“Make it matter” for students by experimenting with new and interesting topics for assignments and projects, and by using varied examples in your lectures and other materials. Students are more likely to persist in the face of a challenge when what they are learning is relevant to their life experiences and goals. Use examples that have broad appeal, place assignments in contexts that interest students, and explain how a particular idea is used in different contexts.

Some suggestions

Don’t assume what’s meaningful; find out! Don’t rely on your notion of what’s interesting and meaningful, and certainly don’t rely on stereotypes. Find out from your students--and from the students you want to recruit--what is meaningful to them! Surveys and clicker polls are a great tools for this.

Keep keeping it real. Don’t relegate the discussion of larger context to the beginning of a course. Keep bringing students back to the real world application of what they are learning. This can be as simple as showing how a concept is used in a familiar application or program (e.g., how hash maps are used in natural language processing to predict what a user will type into a search engine).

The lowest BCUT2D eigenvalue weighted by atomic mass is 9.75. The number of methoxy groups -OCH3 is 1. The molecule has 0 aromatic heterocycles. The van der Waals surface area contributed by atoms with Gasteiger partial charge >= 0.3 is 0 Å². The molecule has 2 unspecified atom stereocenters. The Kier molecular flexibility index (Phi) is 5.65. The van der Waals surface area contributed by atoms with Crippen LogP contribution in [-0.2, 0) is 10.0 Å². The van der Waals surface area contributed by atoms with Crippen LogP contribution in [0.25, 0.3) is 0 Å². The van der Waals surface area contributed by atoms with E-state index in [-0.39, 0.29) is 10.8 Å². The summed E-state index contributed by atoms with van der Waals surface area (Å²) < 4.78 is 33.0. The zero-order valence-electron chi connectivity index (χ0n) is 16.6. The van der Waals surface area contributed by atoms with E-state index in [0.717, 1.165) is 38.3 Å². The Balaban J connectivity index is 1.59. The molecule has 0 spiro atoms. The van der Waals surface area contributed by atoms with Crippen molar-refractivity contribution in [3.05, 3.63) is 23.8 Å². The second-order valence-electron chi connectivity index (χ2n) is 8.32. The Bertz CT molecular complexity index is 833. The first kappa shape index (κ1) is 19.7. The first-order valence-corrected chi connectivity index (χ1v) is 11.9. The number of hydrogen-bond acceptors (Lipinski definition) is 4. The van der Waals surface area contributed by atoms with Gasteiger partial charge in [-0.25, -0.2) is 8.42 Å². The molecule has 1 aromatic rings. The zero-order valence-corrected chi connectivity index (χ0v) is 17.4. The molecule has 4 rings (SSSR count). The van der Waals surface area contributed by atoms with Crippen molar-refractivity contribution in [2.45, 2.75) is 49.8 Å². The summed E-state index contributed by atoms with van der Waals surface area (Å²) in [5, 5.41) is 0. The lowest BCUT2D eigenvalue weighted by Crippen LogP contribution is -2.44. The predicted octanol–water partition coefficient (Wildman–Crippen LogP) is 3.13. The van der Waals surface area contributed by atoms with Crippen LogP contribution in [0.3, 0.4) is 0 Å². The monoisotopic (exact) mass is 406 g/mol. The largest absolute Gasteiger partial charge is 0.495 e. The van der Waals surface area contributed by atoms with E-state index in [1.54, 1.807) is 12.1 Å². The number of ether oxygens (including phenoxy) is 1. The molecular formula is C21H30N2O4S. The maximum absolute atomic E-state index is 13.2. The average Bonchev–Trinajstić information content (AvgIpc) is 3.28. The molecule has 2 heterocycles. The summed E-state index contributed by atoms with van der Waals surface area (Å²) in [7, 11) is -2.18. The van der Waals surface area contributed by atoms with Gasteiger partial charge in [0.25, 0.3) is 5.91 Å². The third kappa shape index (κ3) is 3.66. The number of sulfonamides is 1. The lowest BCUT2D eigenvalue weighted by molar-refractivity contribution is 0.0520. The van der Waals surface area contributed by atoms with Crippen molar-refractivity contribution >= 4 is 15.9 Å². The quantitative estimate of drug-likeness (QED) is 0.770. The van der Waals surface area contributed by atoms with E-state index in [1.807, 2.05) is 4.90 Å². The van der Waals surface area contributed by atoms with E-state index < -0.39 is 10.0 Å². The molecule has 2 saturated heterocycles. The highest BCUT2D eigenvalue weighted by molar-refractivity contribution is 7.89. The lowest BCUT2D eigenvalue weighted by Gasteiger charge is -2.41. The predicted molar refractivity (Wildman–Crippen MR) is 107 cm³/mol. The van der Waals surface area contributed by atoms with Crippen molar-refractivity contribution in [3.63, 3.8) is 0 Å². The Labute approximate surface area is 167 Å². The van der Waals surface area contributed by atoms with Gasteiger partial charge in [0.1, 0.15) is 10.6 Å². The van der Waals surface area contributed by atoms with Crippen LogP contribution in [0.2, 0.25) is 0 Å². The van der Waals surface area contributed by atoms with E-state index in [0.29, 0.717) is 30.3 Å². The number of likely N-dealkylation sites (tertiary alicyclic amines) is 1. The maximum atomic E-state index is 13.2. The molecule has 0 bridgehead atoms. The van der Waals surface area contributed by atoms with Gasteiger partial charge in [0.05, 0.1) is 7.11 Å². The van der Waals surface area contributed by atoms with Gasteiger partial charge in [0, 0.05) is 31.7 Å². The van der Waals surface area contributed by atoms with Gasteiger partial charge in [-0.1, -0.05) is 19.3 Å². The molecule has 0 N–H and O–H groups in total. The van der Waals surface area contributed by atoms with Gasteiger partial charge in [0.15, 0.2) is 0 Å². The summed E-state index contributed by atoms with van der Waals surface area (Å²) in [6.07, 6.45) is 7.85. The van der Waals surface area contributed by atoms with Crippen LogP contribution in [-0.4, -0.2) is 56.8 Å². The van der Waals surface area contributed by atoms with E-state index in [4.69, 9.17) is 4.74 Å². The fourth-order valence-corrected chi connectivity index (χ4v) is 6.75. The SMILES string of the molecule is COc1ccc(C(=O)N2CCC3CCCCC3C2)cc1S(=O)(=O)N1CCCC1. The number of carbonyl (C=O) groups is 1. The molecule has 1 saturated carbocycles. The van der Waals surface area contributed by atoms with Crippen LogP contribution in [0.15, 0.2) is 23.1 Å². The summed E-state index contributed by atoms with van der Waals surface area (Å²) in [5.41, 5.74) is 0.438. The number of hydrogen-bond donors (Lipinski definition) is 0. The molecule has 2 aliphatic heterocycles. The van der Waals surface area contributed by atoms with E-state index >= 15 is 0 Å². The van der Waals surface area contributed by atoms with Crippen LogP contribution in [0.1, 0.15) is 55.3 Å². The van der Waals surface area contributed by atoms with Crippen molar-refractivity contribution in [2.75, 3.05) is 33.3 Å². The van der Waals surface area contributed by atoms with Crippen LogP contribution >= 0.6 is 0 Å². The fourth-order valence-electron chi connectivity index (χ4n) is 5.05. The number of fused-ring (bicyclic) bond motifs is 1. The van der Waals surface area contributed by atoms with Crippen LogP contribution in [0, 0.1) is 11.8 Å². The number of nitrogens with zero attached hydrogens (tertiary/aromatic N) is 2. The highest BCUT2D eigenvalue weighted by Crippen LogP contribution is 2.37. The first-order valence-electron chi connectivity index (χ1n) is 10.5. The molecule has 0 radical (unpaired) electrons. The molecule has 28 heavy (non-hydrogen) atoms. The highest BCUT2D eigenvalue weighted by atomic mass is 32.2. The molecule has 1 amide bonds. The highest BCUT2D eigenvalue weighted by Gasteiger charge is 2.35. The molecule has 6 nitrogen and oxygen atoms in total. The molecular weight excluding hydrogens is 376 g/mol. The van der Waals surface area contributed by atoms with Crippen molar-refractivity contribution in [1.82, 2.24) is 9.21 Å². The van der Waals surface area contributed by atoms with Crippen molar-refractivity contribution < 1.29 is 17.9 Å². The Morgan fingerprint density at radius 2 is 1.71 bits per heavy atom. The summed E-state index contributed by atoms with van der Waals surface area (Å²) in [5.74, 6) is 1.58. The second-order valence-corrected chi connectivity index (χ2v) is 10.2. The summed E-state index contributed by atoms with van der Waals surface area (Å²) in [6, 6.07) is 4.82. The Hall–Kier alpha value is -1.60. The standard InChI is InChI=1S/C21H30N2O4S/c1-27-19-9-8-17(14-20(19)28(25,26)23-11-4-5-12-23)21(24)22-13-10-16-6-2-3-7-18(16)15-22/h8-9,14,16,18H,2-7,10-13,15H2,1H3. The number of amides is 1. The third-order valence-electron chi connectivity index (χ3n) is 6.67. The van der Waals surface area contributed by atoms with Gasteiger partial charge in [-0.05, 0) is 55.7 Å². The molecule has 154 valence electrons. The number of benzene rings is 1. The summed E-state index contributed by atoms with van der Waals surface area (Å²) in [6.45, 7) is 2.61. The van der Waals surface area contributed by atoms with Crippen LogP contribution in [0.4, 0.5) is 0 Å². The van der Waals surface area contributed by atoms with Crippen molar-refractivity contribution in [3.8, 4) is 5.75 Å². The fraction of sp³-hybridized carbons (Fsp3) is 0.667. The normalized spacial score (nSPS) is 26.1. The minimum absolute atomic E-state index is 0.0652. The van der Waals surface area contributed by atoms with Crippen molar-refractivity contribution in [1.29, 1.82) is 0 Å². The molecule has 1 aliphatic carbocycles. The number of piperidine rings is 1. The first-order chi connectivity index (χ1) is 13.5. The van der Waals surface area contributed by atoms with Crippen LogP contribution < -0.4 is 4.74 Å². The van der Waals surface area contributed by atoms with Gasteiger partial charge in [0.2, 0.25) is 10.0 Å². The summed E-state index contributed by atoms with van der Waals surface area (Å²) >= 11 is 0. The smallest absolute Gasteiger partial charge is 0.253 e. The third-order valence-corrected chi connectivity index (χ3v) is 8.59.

Highlight the people. To help students see the people behind the concepts, refer to the contributions of an individual or group. A great story is Grace Hopper and her team at the US Navy coining the phrase, "computer bug.”

Examples from the collection

Sets and Dictionaries to analyze movies

In this lab (Lab 13) students work individually or collaboratively on sets in Python. This lab introduces the concept of sets through analysis of two movies using data from the Internet Movie Database (IMDB). Students create a dictionary with values from these movies and process the info to determine such things as intersections between movies on actors and co-actors.

This lab was inspired by the work of Bill Punch and Richard Enbody, Michigan State University.

Engagement Excellence